Letters for Tuesday – October 3, 2006

• Election observers are voter advocate

• Let’s be pro EIS

• Which “truth” be true?

• Lingle, hear us


Election observers are voter advocates

In response to Marj Dente and Martin Rice’s letters/comments in The Garden Island and on the Forum page concerning the recent mayoral election, and to John Hoff’s petition for a recount, I would like to provide some facts from the perspective of a volunteer election observer.

Election observers are just a few of the many volunteers representing the various political parties. They serve as the eyes and ears of the voters at the counting center to ensure the counting process is accurate, honest, and follows established procedures.

Marj Dente was concerned the election process was flawed and her ballot might have been invalidated. If she correctly followed directions she would know the voting machine would have rejected her ballot if she over-voted or voted cross-party. She would have had to consciously push a button on the machine to have it accept an incorrect ballot. A voter always has the option to request a new ballot if the voting machine detects an invalid ballot.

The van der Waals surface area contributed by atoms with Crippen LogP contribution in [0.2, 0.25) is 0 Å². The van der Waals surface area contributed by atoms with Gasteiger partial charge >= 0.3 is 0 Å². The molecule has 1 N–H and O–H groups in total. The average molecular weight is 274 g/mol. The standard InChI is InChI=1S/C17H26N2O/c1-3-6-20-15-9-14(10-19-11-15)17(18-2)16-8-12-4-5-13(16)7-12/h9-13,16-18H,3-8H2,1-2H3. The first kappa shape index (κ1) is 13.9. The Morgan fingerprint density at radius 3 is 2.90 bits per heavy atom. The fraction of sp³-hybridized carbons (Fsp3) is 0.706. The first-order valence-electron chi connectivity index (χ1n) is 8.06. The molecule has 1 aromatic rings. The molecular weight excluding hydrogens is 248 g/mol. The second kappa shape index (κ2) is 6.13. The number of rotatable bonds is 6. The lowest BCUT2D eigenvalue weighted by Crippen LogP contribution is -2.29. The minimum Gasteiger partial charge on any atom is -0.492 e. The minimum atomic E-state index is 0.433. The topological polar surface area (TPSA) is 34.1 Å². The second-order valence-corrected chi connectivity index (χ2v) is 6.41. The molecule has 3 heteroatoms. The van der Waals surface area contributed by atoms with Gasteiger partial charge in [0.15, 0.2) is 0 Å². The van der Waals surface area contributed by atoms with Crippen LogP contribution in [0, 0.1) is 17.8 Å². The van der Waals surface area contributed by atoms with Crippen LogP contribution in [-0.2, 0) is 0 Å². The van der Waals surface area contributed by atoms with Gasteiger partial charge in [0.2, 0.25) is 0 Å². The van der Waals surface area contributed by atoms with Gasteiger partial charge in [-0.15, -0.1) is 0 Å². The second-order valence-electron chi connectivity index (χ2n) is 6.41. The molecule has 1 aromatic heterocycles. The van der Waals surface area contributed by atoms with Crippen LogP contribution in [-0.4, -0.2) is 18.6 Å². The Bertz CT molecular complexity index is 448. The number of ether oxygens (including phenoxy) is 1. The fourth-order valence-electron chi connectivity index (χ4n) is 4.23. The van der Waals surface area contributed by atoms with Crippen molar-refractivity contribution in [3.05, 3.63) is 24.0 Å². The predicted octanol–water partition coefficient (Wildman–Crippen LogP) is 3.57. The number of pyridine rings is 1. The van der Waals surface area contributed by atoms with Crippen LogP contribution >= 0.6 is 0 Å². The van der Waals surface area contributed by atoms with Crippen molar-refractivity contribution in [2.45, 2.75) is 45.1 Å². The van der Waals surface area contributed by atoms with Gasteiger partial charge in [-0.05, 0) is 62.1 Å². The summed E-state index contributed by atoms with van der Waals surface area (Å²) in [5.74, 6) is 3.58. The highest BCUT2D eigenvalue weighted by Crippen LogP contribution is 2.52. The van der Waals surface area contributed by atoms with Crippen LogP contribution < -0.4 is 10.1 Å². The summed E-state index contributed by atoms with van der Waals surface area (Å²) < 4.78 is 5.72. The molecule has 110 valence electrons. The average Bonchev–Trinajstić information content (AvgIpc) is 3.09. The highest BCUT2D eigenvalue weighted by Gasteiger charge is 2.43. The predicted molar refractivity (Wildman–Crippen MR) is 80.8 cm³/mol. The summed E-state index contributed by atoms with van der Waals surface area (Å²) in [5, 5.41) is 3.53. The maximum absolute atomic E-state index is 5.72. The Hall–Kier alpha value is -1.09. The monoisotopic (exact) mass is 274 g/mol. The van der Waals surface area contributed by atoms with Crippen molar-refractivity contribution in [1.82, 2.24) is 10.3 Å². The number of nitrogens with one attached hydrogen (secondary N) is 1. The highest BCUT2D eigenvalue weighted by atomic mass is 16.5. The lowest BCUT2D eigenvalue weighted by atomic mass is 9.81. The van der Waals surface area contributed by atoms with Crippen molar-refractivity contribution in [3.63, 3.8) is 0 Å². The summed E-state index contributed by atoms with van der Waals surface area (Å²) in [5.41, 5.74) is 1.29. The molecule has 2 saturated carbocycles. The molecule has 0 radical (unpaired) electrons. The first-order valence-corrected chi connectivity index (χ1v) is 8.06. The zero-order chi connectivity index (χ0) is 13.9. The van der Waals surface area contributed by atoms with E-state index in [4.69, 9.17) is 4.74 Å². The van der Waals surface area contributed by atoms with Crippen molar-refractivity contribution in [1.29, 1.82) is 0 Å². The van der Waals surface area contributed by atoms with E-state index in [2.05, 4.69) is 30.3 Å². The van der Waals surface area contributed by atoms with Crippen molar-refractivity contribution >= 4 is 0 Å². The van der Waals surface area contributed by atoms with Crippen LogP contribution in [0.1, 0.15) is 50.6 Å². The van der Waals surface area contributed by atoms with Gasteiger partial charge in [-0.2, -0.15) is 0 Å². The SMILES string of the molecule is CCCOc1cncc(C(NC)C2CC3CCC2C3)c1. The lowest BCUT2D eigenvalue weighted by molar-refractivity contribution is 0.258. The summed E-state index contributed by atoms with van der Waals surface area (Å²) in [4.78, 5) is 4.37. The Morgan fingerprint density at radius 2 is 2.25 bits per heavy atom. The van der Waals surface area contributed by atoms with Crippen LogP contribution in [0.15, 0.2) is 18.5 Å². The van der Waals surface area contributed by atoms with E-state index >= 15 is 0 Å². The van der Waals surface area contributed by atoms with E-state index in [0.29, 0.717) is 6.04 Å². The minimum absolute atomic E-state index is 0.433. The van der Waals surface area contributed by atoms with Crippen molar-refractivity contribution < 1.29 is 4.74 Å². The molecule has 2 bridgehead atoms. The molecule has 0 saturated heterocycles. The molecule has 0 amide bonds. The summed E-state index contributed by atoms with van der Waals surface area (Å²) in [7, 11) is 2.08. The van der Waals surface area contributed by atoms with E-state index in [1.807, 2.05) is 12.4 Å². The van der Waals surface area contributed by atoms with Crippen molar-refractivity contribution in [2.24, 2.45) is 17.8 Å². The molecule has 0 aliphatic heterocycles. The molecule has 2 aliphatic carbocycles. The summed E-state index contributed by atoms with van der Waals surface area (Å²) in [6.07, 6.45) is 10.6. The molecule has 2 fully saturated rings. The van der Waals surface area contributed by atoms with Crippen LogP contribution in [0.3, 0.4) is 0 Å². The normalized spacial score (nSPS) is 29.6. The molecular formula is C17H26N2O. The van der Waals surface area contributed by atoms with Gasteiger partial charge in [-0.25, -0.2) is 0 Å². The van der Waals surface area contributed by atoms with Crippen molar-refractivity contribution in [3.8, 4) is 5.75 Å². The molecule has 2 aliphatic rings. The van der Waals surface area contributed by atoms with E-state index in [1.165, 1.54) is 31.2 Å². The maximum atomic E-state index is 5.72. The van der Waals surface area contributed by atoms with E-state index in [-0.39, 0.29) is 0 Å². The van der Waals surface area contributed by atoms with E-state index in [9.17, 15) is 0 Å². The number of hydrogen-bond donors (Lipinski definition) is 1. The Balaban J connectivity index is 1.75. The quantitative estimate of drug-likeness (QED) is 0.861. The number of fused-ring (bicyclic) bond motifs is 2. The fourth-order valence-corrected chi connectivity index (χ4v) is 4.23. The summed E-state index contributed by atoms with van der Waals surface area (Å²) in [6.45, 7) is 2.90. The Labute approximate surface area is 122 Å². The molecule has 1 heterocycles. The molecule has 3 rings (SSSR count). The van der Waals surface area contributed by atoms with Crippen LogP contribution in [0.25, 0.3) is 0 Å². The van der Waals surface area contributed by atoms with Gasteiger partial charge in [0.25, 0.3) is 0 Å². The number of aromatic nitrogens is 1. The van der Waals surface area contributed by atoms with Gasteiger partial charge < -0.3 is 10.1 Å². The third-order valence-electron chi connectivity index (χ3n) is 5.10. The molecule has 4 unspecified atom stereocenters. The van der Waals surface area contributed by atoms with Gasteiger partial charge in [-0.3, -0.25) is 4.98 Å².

Dente also complained of having a hard time distinguishing the color coded parties because of the dim lighting. For the General Election, I would suggest she exercises her option to use the all electronic eSlate machine which is available at every polling location. It will not allow an invalid ballot to be cast and provides a printout that can be audited. This machine was tested by election observers and found to be accurate and very easy to use. It can be used by anyone and accommodates voters with disabilities and allows voting in several languages.

Dente’s logic is hard to follow when she states all 354 invalid ballots should be counted. Hawai‘i election law and rules are based on the assumption that voters can read and follow simple instructions. When a ballot is not marked in accordance with instructions the invalid section will not be counted, however the valid votes in the remaining sections will still be counted.

Mr. Rice’s press statement, in reference to the County Clerk’s decision on the mayoral race, “the Republicans are stealing America one vote at a time” is an insult to all election volunteers. He apparently is unaware of the role of election observers and especially those of his party. I would suggest he work harder next time to turn out more voters in his party.

  • Richard Irwin
    Lawai

Let’s be pro EIS

This mudslinging contest between anti- and pro-Superferry camps is getting nowhere. Both parties should come together and demand an Environmental Impact Statement. An EIS would tell what kind of impact, if any, would affect our islands. It would also outline precautions that the Superferry could take to reduce this impact.